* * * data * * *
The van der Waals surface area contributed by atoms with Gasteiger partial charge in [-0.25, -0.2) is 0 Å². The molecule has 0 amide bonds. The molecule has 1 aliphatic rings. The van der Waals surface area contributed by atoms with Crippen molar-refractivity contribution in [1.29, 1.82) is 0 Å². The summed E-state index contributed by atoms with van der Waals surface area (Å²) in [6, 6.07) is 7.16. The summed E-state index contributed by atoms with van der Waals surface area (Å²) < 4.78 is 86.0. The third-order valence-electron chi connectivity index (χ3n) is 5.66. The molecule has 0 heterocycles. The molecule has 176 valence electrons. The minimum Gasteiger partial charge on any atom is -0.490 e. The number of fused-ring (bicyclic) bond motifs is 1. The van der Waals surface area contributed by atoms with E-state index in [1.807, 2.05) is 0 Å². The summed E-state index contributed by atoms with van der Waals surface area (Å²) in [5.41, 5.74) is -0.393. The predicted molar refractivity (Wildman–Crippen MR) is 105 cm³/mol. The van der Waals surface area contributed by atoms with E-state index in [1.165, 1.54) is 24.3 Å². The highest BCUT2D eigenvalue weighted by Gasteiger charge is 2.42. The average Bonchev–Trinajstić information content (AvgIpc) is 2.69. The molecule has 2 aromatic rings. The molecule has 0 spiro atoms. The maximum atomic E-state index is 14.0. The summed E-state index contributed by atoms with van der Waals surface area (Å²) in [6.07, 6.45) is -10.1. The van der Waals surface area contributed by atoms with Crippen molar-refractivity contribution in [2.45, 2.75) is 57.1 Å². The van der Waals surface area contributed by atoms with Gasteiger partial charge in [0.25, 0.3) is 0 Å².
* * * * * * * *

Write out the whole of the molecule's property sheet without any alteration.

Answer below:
The van der Waals surface area contributed by atoms with Gasteiger partial charge in [-0.25, -0.2) is 0 Å². The molecule has 0 amide bonds. The molecule has 1 aliphatic rings. The van der Waals surface area contributed by atoms with Crippen molar-refractivity contribution in [1.29, 1.82) is 0 Å². The summed E-state index contributed by atoms with van der Waals surface area (Å²) in [6, 6.07) is 7.16. The summed E-state index contributed by atoms with van der Waals surface area (Å²) < 4.78 is 86.0. The third-order valence-electron chi connectivity index (χ3n) is 5.66. The molecule has 0 heterocycles. The molecule has 176 valence electrons. The minimum Gasteiger partial charge on any atom is -0.490 e. The number of fused-ring (bicyclic) bond motifs is 1. The van der Waals surface area contributed by atoms with E-state index in [1.807, 2.05) is 0 Å². The summed E-state index contributed by atoms with van der Waals surface area (Å²) in [5.41, 5.74) is -0.393. The predicted molar refractivity (Wildman–Crippen MR) is 105 cm³/mol. The van der Waals surface area contributed by atoms with E-state index in [1.165, 1.54) is 24.3 Å². The highest BCUT2D eigenvalue weighted by Gasteiger charge is 2.42. The average Bonchev–Trinajstić information content (AvgIpc) is 2.69. The molecule has 2 aromatic rings. The molecule has 0 spiro atoms. The maximum atomic E-state index is 14.0. The summed E-state index contributed by atoms with van der Waals surface area (Å²) in [6.07, 6.45) is -10.1. The van der Waals surface area contributed by atoms with Crippen molar-refractivity contribution in [2.45, 2.75) is 57.1 Å². The van der Waals surface area contributed by atoms with Gasteiger partial charge in [0.25, 0.3) is 0 Å².